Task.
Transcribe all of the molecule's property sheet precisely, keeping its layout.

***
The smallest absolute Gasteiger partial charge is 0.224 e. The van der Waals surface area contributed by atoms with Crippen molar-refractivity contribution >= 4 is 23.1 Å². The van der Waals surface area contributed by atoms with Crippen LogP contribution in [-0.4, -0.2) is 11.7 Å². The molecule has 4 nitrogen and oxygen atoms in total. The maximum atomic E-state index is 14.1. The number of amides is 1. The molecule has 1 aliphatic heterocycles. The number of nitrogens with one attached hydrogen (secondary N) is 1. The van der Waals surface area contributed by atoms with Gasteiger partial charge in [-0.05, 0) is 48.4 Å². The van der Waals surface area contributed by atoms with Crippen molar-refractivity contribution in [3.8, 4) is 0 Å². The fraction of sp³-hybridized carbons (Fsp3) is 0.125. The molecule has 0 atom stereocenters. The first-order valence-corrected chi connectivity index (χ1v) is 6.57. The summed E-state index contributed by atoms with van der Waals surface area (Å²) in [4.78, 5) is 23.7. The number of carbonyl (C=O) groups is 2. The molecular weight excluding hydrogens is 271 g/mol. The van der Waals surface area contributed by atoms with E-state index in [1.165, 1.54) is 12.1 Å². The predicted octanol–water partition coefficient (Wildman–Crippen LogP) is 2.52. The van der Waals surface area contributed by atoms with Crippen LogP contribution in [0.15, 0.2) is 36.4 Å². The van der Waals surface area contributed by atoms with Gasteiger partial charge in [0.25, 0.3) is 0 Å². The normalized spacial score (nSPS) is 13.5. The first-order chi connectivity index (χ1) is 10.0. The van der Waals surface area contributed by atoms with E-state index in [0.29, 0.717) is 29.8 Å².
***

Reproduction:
The smallest absolute Gasteiger partial charge is 0.224 e. The van der Waals surface area contributed by atoms with Crippen molar-refractivity contribution >= 4 is 23.1 Å². The van der Waals surface area contributed by atoms with Crippen LogP contribution in [-0.4, -0.2) is 11.7 Å². The molecule has 4 nitrogen and oxygen atoms in total. The maximum atomic E-state index is 14.1. The number of amides is 1. The molecule has 1 aliphatic heterocycles. The number of nitrogens with one attached hydrogen (secondary N) is 1. The van der Waals surface area contributed by atoms with Gasteiger partial charge in [-0.05, 0) is 48.4 Å². The van der Waals surface area contributed by atoms with Crippen molar-refractivity contribution in [3.8, 4) is 0 Å². The fraction of sp³-hybridized carbons (Fsp3) is 0.125. The molecule has 0 atom stereocenters. The first-order valence-corrected chi connectivity index (χ1v) is 6.57. The summed E-state index contributed by atoms with van der Waals surface area (Å²) in [4.78, 5) is 23.7. The number of carbonyl (C=O) groups is 2. The molecular weight excluding hydrogens is 271 g/mol. The van der Waals surface area contributed by atoms with E-state index in [1.165, 1.54) is 12.1 Å². The predicted octanol–water partition coefficient (Wildman–Crippen LogP) is 2.52. The van der Waals surface area contributed by atoms with Crippen LogP contribution in [0.15, 0.2) is 36.4 Å². The van der Waals surface area contributed by atoms with Gasteiger partial charge in [0.25, 0.3) is 0 Å². The normalized spacial score (nSPS) is 13.5. The first-order chi connectivity index (χ1) is 10.0. The van der Waals surface area contributed by atoms with E-state index in [0.29, 0.717) is 29.8 Å².